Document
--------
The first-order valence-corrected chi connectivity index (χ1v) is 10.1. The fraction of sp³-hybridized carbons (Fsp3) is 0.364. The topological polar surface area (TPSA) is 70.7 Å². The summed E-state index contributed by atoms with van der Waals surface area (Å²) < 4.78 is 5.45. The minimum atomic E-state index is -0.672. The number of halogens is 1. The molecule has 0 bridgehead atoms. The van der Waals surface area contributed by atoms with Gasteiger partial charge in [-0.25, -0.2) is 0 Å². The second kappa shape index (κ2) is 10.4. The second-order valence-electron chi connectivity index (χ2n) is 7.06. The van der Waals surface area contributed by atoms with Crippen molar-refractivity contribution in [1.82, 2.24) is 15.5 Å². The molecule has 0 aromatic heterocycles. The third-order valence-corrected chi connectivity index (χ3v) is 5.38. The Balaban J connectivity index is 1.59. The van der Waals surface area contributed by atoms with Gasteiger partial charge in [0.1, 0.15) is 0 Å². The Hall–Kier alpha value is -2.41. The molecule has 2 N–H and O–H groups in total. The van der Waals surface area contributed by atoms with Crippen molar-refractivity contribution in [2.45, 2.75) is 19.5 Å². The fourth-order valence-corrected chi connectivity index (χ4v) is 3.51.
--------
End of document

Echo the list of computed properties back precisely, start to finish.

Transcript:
The first-order valence-corrected chi connectivity index (χ1v) is 10.1. The fraction of sp³-hybridized carbons (Fsp3) is 0.364. The topological polar surface area (TPSA) is 70.7 Å². The summed E-state index contributed by atoms with van der Waals surface area (Å²) < 4.78 is 5.45. The minimum atomic E-state index is -0.672. The number of halogens is 1. The molecule has 0 bridgehead atoms. The van der Waals surface area contributed by atoms with Gasteiger partial charge in [-0.25, -0.2) is 0 Å². The second kappa shape index (κ2) is 10.4. The second-order valence-electron chi connectivity index (χ2n) is 7.06. The van der Waals surface area contributed by atoms with Crippen molar-refractivity contribution in [1.82, 2.24) is 15.5 Å². The molecule has 0 aromatic heterocycles. The third-order valence-corrected chi connectivity index (χ3v) is 5.38. The Balaban J connectivity index is 1.59. The van der Waals surface area contributed by atoms with Gasteiger partial charge in [0.1, 0.15) is 0 Å². The Hall–Kier alpha value is -2.41. The molecule has 2 N–H and O–H groups in total. The van der Waals surface area contributed by atoms with Crippen molar-refractivity contribution in [2.45, 2.75) is 19.5 Å². The fourth-order valence-corrected chi connectivity index (χ4v) is 3.51.